Jeremy Runnells, hailing from a seventh-generation Mormon heritage, achieved all the milestones within the LDS Faith: earning his Eagle Scout rank, serving as a full-time Missionary, and graduating from BYU. His journey took a transformative turn in 2012, in which he dove into a deep exploration of the church’s truth claims. A CES Director asked him to share his concerns and questions, which prompted Jeremy to write a letter to this CES Director, which when he shared it online to check his facts, went viral, becoming the well-known CES Letter today.
Seeking answers from a CES Director and receiving no response, Jeremy courageously defended his stance against attacks from apologists, and established cesletter.org for transparency. In 2016, expressing frustration with the church’s handling of truth and facing his own disciplinary council, he decided to resign, or as he puts it “excommunicate the church from his life”. Jeremy now views Mormonism as part of his past, having transcended it, and embraces a present and future grounded in love, kindness, empathy, and open-mindedness. His CES letter has helped many to see the truth crisis the church is facing, and when organized into the format many can finally see the forest for the trees. They are able to process their own shelf-breaking as less of a faith crisis and more of a self-transformation.
I was born and raised in Southern California, as a seventh generation Mormon of Pioneer heritage and I reached every Mormon youth milestone. An Eagle Scout, Returned Missionary, BYU alumnus, I was married in the San Diego Temple with expectations and plans of living Mormonism for the rest of my life. I was a Mormon.
In February 2012, I experienced an awakening to the LDS Church’s truth crisis, which subsequently led to a faith transition that summer. In the spring of 2013, I was approached and asked by a CES Director to share my questions and concerns about the LDS Church’s origins, history, and current practices. In response, I wrote what later became publicly known as the CES Letter.
The CES Director approached me first. He asked me to share my questions and concerns with him. Seeing a glimmer of hope that he might have official answers that were better than the unofficial Mormon apologetic crap I was frustrated with, I took his offer seriously. I wrote a letter to him. I emailed it to him. He read it and stated that it was “very well-written” and that he would give me a response. Days turned to weeks, and weeks turned to months, and months turned to years. I never heard back from him again.
Prior to sending off the letter to the CES Director, I shared my draft in a closed Facebook group as well as on Reddit. I wanted feedback to ensure that it was as accurate as it could be so that I didn’t waste the director’s time or mine. Unbeknownst to me at the time, a lot of people liked it and started sharing it with family and friends. This is how it started going viral on the internet. Next thing I know, the document is promoted on the home page of MormonThink.com and everything went next level. FairMormon began attacking me and the letter a few months later and I found myself pulled into this current that I never sought or wanted.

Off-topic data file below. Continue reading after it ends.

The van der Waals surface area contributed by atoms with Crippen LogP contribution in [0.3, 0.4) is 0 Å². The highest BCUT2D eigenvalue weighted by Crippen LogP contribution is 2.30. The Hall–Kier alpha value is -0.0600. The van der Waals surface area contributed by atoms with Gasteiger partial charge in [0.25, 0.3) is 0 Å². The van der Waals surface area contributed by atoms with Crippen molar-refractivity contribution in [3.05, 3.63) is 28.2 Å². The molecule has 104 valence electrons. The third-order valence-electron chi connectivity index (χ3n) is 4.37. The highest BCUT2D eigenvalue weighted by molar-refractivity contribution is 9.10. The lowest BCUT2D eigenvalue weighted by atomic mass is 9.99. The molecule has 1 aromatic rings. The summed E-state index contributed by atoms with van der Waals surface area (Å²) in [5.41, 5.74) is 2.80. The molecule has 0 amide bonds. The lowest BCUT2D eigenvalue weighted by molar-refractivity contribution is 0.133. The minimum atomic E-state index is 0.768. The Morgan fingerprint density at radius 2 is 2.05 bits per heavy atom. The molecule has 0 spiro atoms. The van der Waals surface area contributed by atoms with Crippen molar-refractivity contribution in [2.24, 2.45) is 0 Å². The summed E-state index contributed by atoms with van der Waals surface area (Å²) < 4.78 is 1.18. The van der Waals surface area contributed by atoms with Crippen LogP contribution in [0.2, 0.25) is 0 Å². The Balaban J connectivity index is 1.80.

When FairMormon started attacking me, they made a lot of false claims and ad hominems about me and the letter. Further, a few mistakes came to my attention that I corrected in the letter. I needed a centralized place to defend myself from FairMormon’s attacks as well as to provide the latest update of the letter to ensure that accurate information was floating around. When the LDS Church started releasing its essays, I included the essays in the letter in a spirit of transparency for my readers. This is how cesletter.org was born. My primary motives were for the above reasons. Not because I wanted to destroy Mormonism or any of the similar claims that apologists make up.
In the fall of 2014, I was approached by my Stake President. This began a circus that ultimately ended on April 17, 2016 when I – out of disgust for the LDS Church’s truth crisis, censorship, silence, and attempt to slander my name and reputation – excommunicated the LDS Church from my life (resignation). All of this is recorded and documented and no one has to take my word on anything. See cesletter.org/resign.
For me, having been a Mormon is like the other stages of my life. It’s something that I was, and it’s something that I did. It had its positives and negatives. But my current self is not defined by my former relationship to that church. I lived in New York City – I’m not an ex-New Yorker. I attended and graduated from BYU but I’m not ex-BYU. I was a Mormon.
I’ve graduated and transcended from Mormonism. It’s a part of my past but it no longer is a part of my present and future. To me, it’s something like my missionary journals… I’m reminded of my past from time to time seeing the journals on my bookshelf but it no longer has much power or much influence over my present life and my future.
I believe in love. Kindness. Empathy. Compassion. Respect. I believe in today and this very moment. I believe in life before death. There is awe, wonder and mystery in the Universe. I embrace open-mindedness over dogmatism.Jeremy Runnells
This is a spotlight on a profile shared at wasmormon.org. These are just the highlights, so please find the full story at https://wasmormon.org/profile/jeremyrunnells/ or https://cesletter.org/faqs-common-attacks/#story. There are over a hundred more stories of Mormon faith journeys contributed by users like you. Come check them out and consider sharing your own story at wasmormon.org!
When creating a profile, you may select a privacy level you are comfortable with. There are options to display a profile publicly, to not receive a spotlight on social media, to keep it private to only other site members, or to have the profile completely unlisted. wasmormorg.org is for you to share your story how you want, not to dox you.